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Monday, 1 October, 2001, 16:08 GMT 17:08 UK
Schroeder urges EU unity in terror fight
Gerhard Schroeder
Gerhard Schroeder called the US attacks "faceless barbarism"
German Chancellor Gerhard Schroeder called for greater co-operation within the European Union in fighting terrorism during a speech to the Labour Party's annual conference.

The address, with Prime Minister Tony Blair watching from the platform, came on the same day as Germany said it would not rule out military support for the United States in any response to the 11 September terror attacks.

We refuse to be dragged into a 'clash of civilisations' by the terrorists

Gerhard Schroeder

Mr Schroeder told Labour delegates in Brighton that the worldwide response to the atrocities showed the value of economic and political alliances such as the EU.

But he warned that members would have to remain united "without competitive squabbling and petty jealousies".

"Europe is the most successful political project in our varied and sometimes bloody history," said Mr Schroeder.

"Europe is not only the peoples' answer to war. I am convinced that Europe will also play a vital role in the peoples' answer to terrorism."

Russia's role

Mr Schroeder suggested the European idea of co-operative security be spread to other regions, and also spoke of the importance of Russia in guaranteeing joint security in Europe.

The German chancellor said the attacks on the US - a "new dimension of faceless barbarism" - were aimed "at the entire civilised world, and equally so at Christian, Jewish, Islamic and other beliefs".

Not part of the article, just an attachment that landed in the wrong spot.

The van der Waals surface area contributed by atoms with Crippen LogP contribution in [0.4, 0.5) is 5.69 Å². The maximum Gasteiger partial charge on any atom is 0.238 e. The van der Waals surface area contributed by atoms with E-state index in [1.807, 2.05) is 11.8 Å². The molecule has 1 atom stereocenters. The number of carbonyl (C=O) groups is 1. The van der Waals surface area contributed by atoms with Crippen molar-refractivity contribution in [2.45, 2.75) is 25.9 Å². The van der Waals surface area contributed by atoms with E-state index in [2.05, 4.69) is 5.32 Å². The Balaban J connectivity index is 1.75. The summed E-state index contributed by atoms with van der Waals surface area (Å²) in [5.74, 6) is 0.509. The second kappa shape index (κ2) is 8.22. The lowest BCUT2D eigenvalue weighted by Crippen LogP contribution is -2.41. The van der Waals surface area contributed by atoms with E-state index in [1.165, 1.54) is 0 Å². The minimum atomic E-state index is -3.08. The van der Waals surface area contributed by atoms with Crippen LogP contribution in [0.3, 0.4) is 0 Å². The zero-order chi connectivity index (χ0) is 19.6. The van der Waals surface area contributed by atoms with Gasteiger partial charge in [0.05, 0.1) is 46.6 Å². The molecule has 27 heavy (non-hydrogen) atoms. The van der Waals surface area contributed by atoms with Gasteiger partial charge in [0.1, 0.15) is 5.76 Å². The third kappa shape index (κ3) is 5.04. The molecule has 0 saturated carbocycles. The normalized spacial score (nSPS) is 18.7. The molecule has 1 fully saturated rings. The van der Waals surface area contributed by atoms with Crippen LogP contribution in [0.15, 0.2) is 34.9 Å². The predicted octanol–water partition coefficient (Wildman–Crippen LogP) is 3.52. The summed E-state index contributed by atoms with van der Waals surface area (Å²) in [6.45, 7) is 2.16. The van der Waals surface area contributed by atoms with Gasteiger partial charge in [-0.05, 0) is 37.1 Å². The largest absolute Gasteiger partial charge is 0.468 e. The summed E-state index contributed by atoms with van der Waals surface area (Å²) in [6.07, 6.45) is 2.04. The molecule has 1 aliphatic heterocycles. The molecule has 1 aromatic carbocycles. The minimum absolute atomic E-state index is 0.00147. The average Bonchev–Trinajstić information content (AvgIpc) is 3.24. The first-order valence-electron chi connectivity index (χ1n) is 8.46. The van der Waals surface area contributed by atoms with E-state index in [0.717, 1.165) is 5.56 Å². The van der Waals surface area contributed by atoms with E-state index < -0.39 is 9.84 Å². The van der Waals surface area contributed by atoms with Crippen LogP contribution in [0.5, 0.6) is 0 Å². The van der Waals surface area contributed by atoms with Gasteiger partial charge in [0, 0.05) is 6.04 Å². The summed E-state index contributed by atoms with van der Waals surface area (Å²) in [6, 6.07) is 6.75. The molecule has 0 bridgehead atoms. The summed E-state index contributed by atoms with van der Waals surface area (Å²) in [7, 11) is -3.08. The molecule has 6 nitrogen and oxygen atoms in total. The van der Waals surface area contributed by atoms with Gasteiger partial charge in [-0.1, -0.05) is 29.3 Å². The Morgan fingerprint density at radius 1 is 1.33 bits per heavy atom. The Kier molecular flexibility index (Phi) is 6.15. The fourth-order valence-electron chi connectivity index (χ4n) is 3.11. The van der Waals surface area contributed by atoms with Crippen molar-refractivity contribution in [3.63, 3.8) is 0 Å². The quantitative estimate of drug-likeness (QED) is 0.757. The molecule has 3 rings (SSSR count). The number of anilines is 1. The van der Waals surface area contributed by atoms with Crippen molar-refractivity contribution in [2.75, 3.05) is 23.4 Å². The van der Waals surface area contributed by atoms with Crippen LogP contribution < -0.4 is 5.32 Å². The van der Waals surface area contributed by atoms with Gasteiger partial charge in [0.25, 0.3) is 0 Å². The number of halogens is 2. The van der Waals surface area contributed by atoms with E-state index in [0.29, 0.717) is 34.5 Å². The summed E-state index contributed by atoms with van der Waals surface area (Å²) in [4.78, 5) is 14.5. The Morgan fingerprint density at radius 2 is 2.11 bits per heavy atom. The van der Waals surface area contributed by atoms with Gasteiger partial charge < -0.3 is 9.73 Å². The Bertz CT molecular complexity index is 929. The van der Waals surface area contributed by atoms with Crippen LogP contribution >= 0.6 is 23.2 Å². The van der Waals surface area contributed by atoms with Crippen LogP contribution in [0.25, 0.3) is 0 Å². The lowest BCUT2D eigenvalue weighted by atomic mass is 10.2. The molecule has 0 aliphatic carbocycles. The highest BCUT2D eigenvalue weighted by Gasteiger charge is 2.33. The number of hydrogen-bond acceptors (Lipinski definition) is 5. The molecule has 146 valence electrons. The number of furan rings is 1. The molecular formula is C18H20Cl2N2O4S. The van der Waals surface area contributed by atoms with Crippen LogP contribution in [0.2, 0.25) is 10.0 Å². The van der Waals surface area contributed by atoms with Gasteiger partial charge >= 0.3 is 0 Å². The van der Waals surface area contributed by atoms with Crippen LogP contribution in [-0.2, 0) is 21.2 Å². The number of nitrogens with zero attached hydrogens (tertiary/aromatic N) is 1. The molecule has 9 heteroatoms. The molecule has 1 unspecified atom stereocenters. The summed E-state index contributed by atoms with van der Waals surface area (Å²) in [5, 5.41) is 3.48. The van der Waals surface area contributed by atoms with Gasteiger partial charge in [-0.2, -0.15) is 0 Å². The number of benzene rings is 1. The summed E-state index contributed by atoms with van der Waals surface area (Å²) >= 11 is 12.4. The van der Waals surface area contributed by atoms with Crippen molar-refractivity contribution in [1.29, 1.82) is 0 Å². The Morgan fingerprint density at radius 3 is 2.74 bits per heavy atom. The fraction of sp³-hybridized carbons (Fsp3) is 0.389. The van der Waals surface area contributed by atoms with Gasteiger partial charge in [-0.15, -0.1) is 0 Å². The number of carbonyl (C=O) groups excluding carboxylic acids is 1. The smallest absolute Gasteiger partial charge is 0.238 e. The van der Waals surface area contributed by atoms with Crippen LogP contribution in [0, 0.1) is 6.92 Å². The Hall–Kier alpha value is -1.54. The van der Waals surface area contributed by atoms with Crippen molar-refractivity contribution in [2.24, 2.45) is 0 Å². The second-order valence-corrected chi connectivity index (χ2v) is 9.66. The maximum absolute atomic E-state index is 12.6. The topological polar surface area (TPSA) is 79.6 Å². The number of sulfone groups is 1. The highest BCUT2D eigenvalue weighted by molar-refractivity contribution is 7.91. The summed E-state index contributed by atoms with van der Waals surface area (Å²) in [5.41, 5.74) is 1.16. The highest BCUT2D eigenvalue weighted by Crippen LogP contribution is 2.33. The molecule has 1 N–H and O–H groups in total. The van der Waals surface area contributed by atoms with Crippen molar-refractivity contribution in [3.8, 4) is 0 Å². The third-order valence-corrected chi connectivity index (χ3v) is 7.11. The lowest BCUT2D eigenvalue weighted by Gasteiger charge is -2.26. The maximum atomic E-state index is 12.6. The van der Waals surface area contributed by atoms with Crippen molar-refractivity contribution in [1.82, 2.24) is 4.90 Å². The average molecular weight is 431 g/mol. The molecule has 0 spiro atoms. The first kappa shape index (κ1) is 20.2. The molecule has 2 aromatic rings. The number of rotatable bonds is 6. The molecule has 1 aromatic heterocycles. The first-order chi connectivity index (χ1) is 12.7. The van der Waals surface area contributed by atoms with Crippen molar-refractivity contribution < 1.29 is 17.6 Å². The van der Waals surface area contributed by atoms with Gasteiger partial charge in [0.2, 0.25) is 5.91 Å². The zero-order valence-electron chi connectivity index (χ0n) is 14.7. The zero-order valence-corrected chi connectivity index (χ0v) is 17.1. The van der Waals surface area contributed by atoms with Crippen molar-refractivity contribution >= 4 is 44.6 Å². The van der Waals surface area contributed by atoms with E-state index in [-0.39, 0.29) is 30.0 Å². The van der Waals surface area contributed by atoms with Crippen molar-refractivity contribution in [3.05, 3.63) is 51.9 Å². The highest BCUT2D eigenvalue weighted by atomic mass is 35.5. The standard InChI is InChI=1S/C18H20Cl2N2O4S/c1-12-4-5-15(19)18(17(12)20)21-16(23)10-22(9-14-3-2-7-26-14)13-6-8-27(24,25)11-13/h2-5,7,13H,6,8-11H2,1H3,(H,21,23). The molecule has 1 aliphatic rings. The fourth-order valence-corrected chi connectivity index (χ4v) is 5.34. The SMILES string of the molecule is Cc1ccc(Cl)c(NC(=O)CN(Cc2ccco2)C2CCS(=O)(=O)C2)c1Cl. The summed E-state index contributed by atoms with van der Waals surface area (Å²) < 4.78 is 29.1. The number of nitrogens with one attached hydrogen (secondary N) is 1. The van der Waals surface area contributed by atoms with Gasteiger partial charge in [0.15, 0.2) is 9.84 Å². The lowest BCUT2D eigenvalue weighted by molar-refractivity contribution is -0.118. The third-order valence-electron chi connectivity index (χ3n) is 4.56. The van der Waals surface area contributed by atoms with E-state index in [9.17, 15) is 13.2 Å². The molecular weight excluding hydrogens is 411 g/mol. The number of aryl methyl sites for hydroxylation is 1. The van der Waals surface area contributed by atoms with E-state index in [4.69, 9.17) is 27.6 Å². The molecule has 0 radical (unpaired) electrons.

Saying they had united the world in condemnation, he declared: "We refuse to be dragged into a 'clash of civilisations' by the terrorists."

This demonstration of unity shows that Europe is more than a free trade zone

Gerhard Schroeder
"Rather, we will jointly take up the fight against terrorism, the fight for the civilisation of our one world."

Praising the "restraint and levelheadedness" of the US and European response, the German leader cautioned that the complex battle against terrorism would place "very special demands" on the law enforcement and security services of all states involved.

Mr Schroeder, who leads a centre-left coalition government, was warmly received by delegates, especially after he started with two jokes at their and his own expense.

Leaders' talks

Before moving to the more serious issues that are dominating this year's conference, he expressed solidarity with "great old Labour" and referred to Germany's 5-1 football defeat by England last month

Later Tony Blair, speaking at a joint news conference after the pair held private talks, paid tribute to Mr Schroeder's address.

It showed "the degree to which people are coming together, not just in Europe but right round the world, behind a coalition for ensuring that those who committed the terrible acts of terrorism on 11 September are brought to justice".

The two leaders' talks focused on the current "difficult situation", the necessity of focusing on humanitarian issues in any forthcoming anti-terrorist action and the importance of the Middle East peace process.

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